👉 Pro Tip: Making sure you have travel insurance is essential to working abroad in a hostel. Our guides on annual travel insurance and digital nomad travel insurance are essential in either securing a great policy or deciding if you need additional coverage.

Cleaner

An interior shot of a hostel dorm room with teal walls, orange curtains, and crisp white sheets

While most establishments have dedicated cleaning staff, there are instances where hostels are looking for backpackers to pick up some shifts.

And if you’re someone who isn’t too keen on the spotlight of a party planner or bartender, then this type of hostel job is definitely something to consider. While being a cleaner, you can expect to wash bedding, sweep rooms and common areas, clean windows, and tidy up the bathrooms.

Receptionist

An interior shot of a hostel reception area with a computer, guidebooks, and people working

Much like cleaning, hostels usually have dedicated reception staff that take care of the day-to-day check-ins and check-outs. 

However, that’s not to say they’re not looking for helpers to give guests a tour of the property, give them tips about things to do, and be a point person for questions. Just keep in mind that, depending on the country you’re in, you may need to speak English and another language to work at reception.

Cook

Taylor giving the thumbs up while eating a plate of mussels while traveling

Whether you’re a gourmet chef or only know the basics of a grilled-cheese sandwich, you may be able to work as a hostel cook. While most hostel kitchens are open to everyone, some of them have themed cook-out nights, parties, and group dining sessions. Thus the need for a hostel cook.

If you think you’re up to snuff and know how to make basic fare or the local cuisine, then try this gig on for size.

👉 Taking a day trip? Though many places in Europe, Asia, and South America have great bus systems, renting a car abroad is sometimes the best way to get around. Discover Cars is my personal go-to for comparing rates.

Tips for Working at a Hostel

While every hostel does things its own way, here are some tips for what you can expect from working hostel jobs:

Expect Shiftwork

An indoor/outdoor courtyard area in a South American hostel.

As with many hospitality jobs, you’ll be required to work a certain shift for a specified amount of time every day and fulfill tasks in that timeframe. All the while chatting with guests and having a good time, of course!

Having Days Off to Explore

Taylor taking a selfie in front of the castles of Sintra, Portugal

Given that working at a hostel is a pretty laid-back kind of gig, chances are you’ll get a few days off in a row to either explore your host city or take off and check out a neighboring one.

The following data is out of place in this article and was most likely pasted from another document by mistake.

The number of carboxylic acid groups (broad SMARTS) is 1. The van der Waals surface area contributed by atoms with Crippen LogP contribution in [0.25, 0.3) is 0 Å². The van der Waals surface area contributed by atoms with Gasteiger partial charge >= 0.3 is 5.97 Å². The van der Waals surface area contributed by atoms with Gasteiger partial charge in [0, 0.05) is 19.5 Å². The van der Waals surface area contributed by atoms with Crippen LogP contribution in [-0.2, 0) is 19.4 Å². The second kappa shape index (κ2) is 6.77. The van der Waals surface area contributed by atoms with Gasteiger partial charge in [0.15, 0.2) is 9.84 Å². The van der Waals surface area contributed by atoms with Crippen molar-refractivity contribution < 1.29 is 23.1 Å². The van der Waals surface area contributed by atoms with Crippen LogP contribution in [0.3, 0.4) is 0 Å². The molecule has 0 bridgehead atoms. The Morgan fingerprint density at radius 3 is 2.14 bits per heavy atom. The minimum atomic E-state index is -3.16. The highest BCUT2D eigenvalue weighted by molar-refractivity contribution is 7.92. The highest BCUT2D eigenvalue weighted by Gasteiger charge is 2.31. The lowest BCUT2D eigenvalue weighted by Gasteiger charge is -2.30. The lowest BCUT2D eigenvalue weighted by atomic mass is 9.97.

While hanging out at the hostel is always fun, chances are you’re working abroad to get a deeper sense of the destination. Taking time to explore and dive into the culture is essential to that process.

Making Lots of New Friends

taylor and a friend laughing on the grass in front of the ocean in Northern Ireland, UK

Perhaps the best part about working at a hostel is all the people you’ll meet along the way. And the hardest part about working at a hostel is having to say goodbye to those same people.

Of course, this is par for the course with life while backpacking, but it’s definitely one of the more bittersweet aspects. Expect to make lifelong friends, and expect to have wild experiences with people who were only meant to be in your life for a day or two.

👉 Pro Tip: Another great way to save money while traveling is to follow our tips for getting cheap international flights. Bookmark that page for when you’re ready to book your trip!

Is Working At a Hostel For You?

Though working at a hostel can certainly sound like a lot of fun at the onset, I will caution that this communal lifestyle may not be for everybody. Every situation is different but, in general, consider the following personality traits in case you’re considering this type of work:

Trait #1 – An Outgoing Nature

With all the hostel jobs listed above (with perhaps the exception of cleaning staff), the common denominator is that you’ll have to be “on” a lot of the time.

If you’re someone who loves to start conversations, understands customer service, feels invigorated by new people, and is always up for a new activity, then working at a hostel may be a great fit. However, if you need a lot of alone time and generally feel drained by being around new people (which there’s nothing wrong with of course!), then a job at a hostel may not be for you.

Trait #2 – A Laid Back Attitude

In my experience, being relatively laid back and not easily stressed is one of the key personality traits to thriving in a hostel environment. At a hostel, every day is a new adventure, plans can switch on a dime, and you may have to deal with unruly guests every now and then.

Being someone who takes things as they come and doesn’t sweat the small stuff is definitely an asset.

Trait #3 – Needing Little Personal Space

Whether you’re working or staying at a hostel, if you’re someone who needs a lot of personal space, then this lifestyle is probably not for you.

While working at a hostel, chances are you’ll sleep in a dorm, be part of every social activity, and share bathroom and kitchen space with other staff and guests. Meaning, you won’t have a whole lot of room to yourself.

Of course, not all work in hostels follow this setup, but it’s something to consider.

👉 Pro Tip: If you’re looking for free accommodation that’s a little more relaxed, then check out our guide to House Sitting: How to Travel Without Paying for Housing.

How Much do Hostels Pay?

An interior shot of a hostel cafe in Prince Edward Island Canada

Like most answers having to do with money, there is no standard for how much hostels pay backpackers.

In situations I’ve been in, I’ve lucked out and got a standard rate with a commission from food and drink sales added on. But in other hostel jobs, you might work only in exchange for free accommodation. It totally depends on the establishment, the economy of the host country, and what kind of activities and add-ons the place provides.

I will say though, no matter what the situation ends up being, as long as you don’t have to pay for a bed you’re going to save a lot of money on travel.

***

That’s it for my guide to hostel jobs and how to find work as a backpacker! I hope you learned a few strategies about how to work abroad and what to expect from the hostel work life. For more tips on making money on the road, check out our posts on 23 Popular Digital Nomad Jobs, What to Pack for Digital Nomads, and Productivity Tips for Digital Nomads.

Happy hosteling around the world!

Leave a Reply

Your email address will not be published.

This site uses Akismet to reduce spam. Learn how your comment data is processed.